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Cooperative Adversarial Security Assessments

Critical infrastructure and national security systems are under constant cyber threat. Assessments provide a disciplined approach to finding and fixing weaknesses. The CASA team serves national security and critical infrastructure sponsors whose needs exceed the services found in private industry. In addition, Sandia’s skill sets and other resources enable the team to evaluate one-of-a-kind systems for which the needed expertise is simply not available elsewhere.

The CASA team works with government and military partners, as well as civilian industry, to help them find and fix cybersecurity weaknesses in their critical systems. To perform this work effectively, CASA relies on the Labs’ deep pool of wide-ranging cybersecurity experience, an arsenal of proven assessment methodologies, and a holistic approach to understanding and safeguarding systems. Here’s how CASA is built.

A Firm Foundation: Broad skill sets, deep experience

Sandia possesses a wide range of security expertise in a variety of operational contexts. This subject-matter expertise is integrated into all CASA assessments to help characterize and analyze target systems.

CASA personnel bring decades of experience conducting assessments in a variety of technical areas. The team has performed hundreds of assessments with scopes ranging from specialized components to global enterprise networks. When necessary, the team can draw on specialized cyber expertise from across the Labs. For unusual systems, such as those related to space, nuclear deterrence, or cyber-physical systems, the team can also draw on subject matter experts in different technical fields, using their deep knowledge in that area to obtain a true system understanding.

Proven methodologies give assessments a reliable structure

Over the years, CASA teams have assessed systems based on land and at sea, in the air and in space. They have evaluated everything from specialized components to IT networks and global enterprises, from cutting-edge technology to decades-old legacy systems.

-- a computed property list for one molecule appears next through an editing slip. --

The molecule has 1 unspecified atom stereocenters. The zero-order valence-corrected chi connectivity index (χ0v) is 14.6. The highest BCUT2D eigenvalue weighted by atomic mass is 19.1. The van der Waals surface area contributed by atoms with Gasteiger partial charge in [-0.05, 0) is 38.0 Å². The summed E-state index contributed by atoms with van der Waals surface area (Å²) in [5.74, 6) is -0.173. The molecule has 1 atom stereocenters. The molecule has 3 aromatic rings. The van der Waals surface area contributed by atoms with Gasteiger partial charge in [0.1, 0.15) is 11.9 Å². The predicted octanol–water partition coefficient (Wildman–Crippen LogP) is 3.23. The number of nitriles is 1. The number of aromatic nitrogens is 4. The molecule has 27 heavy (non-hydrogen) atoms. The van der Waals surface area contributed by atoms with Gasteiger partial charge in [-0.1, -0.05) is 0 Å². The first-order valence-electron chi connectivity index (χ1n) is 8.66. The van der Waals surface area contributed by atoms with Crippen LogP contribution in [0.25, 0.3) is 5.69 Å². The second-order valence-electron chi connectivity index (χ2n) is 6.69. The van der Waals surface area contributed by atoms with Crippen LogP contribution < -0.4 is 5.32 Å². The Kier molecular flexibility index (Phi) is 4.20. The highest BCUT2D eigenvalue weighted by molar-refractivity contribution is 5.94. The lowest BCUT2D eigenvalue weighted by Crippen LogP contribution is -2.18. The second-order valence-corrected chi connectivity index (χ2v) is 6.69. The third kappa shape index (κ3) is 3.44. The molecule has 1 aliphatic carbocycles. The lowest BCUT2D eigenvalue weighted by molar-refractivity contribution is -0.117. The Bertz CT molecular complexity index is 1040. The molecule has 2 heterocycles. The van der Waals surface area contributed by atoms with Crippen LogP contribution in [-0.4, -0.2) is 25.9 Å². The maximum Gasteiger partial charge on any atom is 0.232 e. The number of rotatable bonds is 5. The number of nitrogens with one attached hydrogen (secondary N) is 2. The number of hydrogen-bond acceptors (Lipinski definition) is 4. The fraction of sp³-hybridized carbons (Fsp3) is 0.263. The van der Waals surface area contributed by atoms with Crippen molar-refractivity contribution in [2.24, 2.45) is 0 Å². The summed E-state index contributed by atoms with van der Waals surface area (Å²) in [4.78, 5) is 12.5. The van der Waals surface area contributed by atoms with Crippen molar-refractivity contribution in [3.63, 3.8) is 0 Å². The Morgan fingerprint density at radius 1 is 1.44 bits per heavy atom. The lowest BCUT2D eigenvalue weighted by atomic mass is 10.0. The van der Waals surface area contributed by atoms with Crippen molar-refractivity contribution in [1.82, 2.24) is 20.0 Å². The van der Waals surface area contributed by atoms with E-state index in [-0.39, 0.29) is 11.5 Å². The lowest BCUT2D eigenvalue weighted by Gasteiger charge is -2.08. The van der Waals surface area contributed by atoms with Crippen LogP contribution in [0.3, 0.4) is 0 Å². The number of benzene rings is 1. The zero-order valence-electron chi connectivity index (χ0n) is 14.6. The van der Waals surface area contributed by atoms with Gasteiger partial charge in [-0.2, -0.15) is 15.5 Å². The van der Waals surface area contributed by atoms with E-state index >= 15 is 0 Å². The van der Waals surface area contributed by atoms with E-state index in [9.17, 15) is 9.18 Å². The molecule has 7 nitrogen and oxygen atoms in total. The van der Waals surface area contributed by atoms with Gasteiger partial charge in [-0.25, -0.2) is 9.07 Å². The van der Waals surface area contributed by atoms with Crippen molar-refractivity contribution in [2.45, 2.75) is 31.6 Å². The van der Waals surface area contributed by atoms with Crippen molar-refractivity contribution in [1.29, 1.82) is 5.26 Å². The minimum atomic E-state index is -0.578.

To model adversaries, identify consequences of concern and potential vulnerabilities, and to recommend mitigations, the team uses three proven, formal assessment methodologies: 

  • Information Design Assurance Red Team (IDART™) – is applicable in all stages of a system lifecycle but used primarily to analyze systems and security technologies during their design and development. The primary goal is to identify potential vulnerabilities and prevent them from being introduced.
  • Dynamic Engagement Methods for Operative Networks and Systems (DEMONS) – focuses on production (or production-ready) networks and systems that are operating in their expected manner. Its goal is to identify existing vulnerabilities in configurations, workflows, and processing so they can be mitigated.
  • Field Device Assessment Methodology (FDAM) – analyzes networked devices, such as remote sensors or controllers, within deployed operational-technology and industrial-control systems, with the goal of finding and mitigating vulnerabilities.

This array of choices allows CASA to assess a system in any phase of its lifecycle. The methodologies can also be used in varying combinations to assess unusual or hybrid systems, or to meet a specific sponsor need.

In each case, the CASA team uses the latest threat intelligence to appropriately model the tactics, techniques, and procedures across a spectrum of adversaries. This lets the team tailor the assessment to a sponsor’s industry, specific needs, and adversary of concern. Focusing an assessment in this way yields results that more accurately reflect the real-world threats the stakeholder is likely to encounter and provides an independent, objective view of weaknesses in the cybersecurity posture of the system under test.

An evolving, holistic approach